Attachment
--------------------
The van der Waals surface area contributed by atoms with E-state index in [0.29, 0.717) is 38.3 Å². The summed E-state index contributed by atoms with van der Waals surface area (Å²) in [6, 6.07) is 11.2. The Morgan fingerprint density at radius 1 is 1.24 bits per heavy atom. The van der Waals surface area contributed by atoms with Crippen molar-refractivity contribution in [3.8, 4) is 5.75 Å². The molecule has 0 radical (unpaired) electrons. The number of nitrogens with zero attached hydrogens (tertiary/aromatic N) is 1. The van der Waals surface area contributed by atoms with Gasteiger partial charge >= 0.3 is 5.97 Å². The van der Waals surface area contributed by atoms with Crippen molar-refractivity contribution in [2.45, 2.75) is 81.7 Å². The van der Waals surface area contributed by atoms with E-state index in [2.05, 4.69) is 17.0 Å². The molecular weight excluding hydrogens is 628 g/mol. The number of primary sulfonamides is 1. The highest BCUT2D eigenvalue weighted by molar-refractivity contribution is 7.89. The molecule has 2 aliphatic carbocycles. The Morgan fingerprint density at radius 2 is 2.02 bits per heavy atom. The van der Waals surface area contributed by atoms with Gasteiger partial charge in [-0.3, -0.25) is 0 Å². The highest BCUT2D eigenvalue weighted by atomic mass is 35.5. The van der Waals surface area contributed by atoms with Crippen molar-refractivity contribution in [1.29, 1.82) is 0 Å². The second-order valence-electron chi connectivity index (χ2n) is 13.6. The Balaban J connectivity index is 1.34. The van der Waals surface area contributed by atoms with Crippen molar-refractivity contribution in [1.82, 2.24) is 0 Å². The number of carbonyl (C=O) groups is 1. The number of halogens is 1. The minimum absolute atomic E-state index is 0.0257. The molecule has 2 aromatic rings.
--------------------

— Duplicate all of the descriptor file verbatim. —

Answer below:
The van der Waals surface area contributed by atoms with E-state index in [0.29, 0.717) is 38.3 Å². The summed E-state index contributed by atoms with van der Waals surface area (Å²) in [6, 6.07) is 11.2. The Morgan fingerprint density at radius 1 is 1.24 bits per heavy atom. The van der Waals surface area contributed by atoms with Crippen molar-refractivity contribution in [3.8, 4) is 5.75 Å². The molecule has 0 radical (unpaired) electrons. The number of nitrogens with zero attached hydrogens (tertiary/aromatic N) is 1. The van der Waals surface area contributed by atoms with Gasteiger partial charge >= 0.3 is 5.97 Å². The van der Waals surface area contributed by atoms with Crippen molar-refractivity contribution in [2.45, 2.75) is 81.7 Å². The van der Waals surface area contributed by atoms with E-state index in [2.05, 4.69) is 17.0 Å². The molecular weight excluding hydrogens is 628 g/mol. The number of primary sulfonamides is 1. The highest BCUT2D eigenvalue weighted by molar-refractivity contribution is 7.89. The molecule has 2 aliphatic carbocycles. The Morgan fingerprint density at radius 2 is 2.02 bits per heavy atom. The van der Waals surface area contributed by atoms with Gasteiger partial charge in [-0.3, -0.25) is 0 Å². The highest BCUT2D eigenvalue weighted by atomic mass is 35.5. The van der Waals surface area contributed by atoms with Crippen molar-refractivity contribution in [1.29, 1.82) is 0 Å². The second-order valence-electron chi connectivity index (χ2n) is 13.6. The Balaban J connectivity index is 1.34. The van der Waals surface area contributed by atoms with Crippen molar-refractivity contribution in [1.82, 2.24) is 0 Å². The number of carbonyl (C=O) groups is 1. The number of halogens is 1. The minimum absolute atomic E-state index is 0.0257. The molecule has 2 aromatic rings.